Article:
Ryan Bauer, MS, CCC-SLP, presented a workshop entitled ‘Stuttering and the Iceberg’ to the Ridge Zeller Therapy staff. The workshop was a great review on an important topic and also provided new treatment ideas. The following post is written by one of our amazing therapists, Jana Barrett, MS, CCC-SLP. Thanks, Jana, for sharing your takeaways — and, on a side note, for doing such a wonderful job with the new and improved RZT Pinterest page — and thank you Ryan, for the informative and well-taught presentation!
‘Stuttering and the Iceberg’
I have a shameless stuttering fanaticism, and I was eager to hear what Ryan had to say in Stuttering and the Iceberg.
His presentation (along with the provided bagels) was full of captivating “I better write this down” moments.
His style of teaching, through engagement, well, it really engaged me.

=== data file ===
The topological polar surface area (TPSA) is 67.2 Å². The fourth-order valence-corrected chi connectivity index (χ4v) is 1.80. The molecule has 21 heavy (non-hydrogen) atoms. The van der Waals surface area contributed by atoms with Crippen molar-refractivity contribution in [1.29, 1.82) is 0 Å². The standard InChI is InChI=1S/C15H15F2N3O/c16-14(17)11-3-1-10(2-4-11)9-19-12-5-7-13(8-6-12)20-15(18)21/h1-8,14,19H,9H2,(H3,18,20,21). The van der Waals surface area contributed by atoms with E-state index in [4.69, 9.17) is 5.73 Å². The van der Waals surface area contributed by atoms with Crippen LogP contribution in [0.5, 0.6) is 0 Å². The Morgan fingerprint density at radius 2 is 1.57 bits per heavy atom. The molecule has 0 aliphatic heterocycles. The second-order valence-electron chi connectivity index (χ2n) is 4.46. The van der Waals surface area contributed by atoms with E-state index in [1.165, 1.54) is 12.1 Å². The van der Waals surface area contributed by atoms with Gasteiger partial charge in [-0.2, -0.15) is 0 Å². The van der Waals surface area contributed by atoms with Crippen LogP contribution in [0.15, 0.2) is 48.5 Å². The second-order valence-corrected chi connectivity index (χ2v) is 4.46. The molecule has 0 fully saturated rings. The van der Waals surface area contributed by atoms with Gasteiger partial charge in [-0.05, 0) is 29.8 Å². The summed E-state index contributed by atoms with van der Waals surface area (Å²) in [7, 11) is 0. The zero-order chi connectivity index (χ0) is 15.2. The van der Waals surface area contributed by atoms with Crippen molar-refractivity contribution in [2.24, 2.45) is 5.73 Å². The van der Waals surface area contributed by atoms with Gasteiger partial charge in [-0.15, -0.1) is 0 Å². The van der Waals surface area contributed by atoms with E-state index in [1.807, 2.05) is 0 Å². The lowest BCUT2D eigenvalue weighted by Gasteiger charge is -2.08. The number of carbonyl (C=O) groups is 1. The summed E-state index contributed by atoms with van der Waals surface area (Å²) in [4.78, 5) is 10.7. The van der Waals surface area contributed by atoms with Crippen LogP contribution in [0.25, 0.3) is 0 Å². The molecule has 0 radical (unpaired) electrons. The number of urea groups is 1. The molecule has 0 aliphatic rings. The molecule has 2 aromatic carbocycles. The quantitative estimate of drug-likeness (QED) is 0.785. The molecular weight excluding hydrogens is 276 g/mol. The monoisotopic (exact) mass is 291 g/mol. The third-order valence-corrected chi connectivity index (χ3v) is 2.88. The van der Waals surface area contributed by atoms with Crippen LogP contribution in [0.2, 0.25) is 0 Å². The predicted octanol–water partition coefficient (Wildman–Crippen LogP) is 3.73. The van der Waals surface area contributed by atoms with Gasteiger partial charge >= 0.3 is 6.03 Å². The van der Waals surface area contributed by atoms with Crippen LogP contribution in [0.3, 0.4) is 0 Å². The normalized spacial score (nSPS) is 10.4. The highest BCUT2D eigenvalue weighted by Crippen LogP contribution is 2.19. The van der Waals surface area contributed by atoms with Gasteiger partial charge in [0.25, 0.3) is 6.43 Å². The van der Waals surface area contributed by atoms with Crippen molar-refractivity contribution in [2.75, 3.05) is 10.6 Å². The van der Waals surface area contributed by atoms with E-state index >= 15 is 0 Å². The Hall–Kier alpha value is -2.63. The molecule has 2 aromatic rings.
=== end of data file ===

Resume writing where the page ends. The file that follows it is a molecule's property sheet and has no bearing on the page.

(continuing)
In order to tie the information he was presenting at a personal level, Ryan encouraged us therapists to think of one student, with disfluencies, throughout his presentation.
This helped me to better recall what I had learned and to make it substantial as it applied to one of my students.
I easily picture my student, “D,” painfully struggling through a word and avoiding eye contact, as Ryan discussed different stuttering behaviors and secondaries.
I will use this technique at future conferences to remember information, and, most importantly, to remember that this is truly all for my students.
Ryan made often daunting stuttering therapy seem simple and systematic. He used visuals to break down different levels of cueing and severity of stuttering in different environments.
Everyone in attendance seemed to enjoy practicing the strategy of easy starts using curling ribbon, and since I had practiced it at the conference, it made it that much easier to implement back on my campus with my students.
My students were impressed with the new knowledge and speech-language therapy activities I had learned. One student even asked if he could come to a future conference!
Overall, I was very impressed with this conference as I was engaged and had ready to go activities for my upcoming therapy sessions.
Until next time,